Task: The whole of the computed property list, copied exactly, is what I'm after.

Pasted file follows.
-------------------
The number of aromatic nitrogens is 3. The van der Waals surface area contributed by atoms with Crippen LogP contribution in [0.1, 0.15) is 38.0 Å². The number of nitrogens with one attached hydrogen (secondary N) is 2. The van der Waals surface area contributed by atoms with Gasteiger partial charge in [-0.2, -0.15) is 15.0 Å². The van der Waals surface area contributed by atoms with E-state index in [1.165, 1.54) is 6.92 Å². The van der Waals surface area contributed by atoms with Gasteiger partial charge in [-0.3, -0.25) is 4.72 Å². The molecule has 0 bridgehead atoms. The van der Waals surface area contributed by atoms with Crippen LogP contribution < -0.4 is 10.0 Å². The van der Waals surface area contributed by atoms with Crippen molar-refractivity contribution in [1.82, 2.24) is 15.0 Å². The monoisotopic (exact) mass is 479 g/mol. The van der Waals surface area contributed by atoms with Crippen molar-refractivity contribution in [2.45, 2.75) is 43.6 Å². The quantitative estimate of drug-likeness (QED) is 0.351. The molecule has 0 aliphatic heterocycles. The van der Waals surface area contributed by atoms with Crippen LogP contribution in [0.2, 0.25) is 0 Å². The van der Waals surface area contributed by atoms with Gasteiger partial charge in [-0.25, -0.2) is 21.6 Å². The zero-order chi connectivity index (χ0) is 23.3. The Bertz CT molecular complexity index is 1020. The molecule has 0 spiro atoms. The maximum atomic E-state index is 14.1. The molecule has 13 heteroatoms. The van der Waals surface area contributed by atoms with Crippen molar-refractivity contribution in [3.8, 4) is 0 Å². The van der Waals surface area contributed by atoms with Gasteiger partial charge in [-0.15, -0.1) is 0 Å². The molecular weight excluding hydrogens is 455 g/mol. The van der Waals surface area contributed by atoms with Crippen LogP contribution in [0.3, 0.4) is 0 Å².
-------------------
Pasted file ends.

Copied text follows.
The number of aromatic nitrogens is 3. The van der Waals surface area contributed by atoms with Crippen LogP contribution in [0.1, 0.15) is 38.0 Å². The number of nitrogens with one attached hydrogen (secondary N) is 2. The van der Waals surface area contributed by atoms with Gasteiger partial charge in [-0.2, -0.15) is 15.0 Å². The van der Waals surface area contributed by atoms with E-state index in [1.165, 1.54) is 6.92 Å². The van der Waals surface area contributed by atoms with Gasteiger partial charge in [-0.3, -0.25) is 4.72 Å². The molecule has 0 bridgehead atoms. The van der Waals surface area contributed by atoms with Crippen LogP contribution < -0.4 is 10.0 Å². The van der Waals surface area contributed by atoms with Crippen molar-refractivity contribution in [1.82, 2.24) is 15.0 Å². The monoisotopic (exact) mass is 479 g/mol. The van der Waals surface area contributed by atoms with Crippen molar-refractivity contribution in [2.45, 2.75) is 43.6 Å². The quantitative estimate of drug-likeness (QED) is 0.351. The molecule has 0 aliphatic heterocycles. The van der Waals surface area contributed by atoms with Crippen LogP contribution in [0.2, 0.25) is 0 Å². The van der Waals surface area contributed by atoms with Gasteiger partial charge in [-0.25, -0.2) is 21.6 Å². The zero-order chi connectivity index (χ0) is 23.3. The Bertz CT molecular complexity index is 1020. The molecule has 0 spiro atoms. The maximum atomic E-state index is 14.1. The molecule has 13 heteroatoms. The van der Waals surface area contributed by atoms with Crippen molar-refractivity contribution in [3.8, 4) is 0 Å². The van der Waals surface area contributed by atoms with Gasteiger partial charge in [-0.15, -0.1) is 0 Å². The molecular weight excluding hydrogens is 455 g/mol. The van der Waals surface area contributed by atoms with Crippen LogP contribution in [0.3, 0.4) is 0 Å².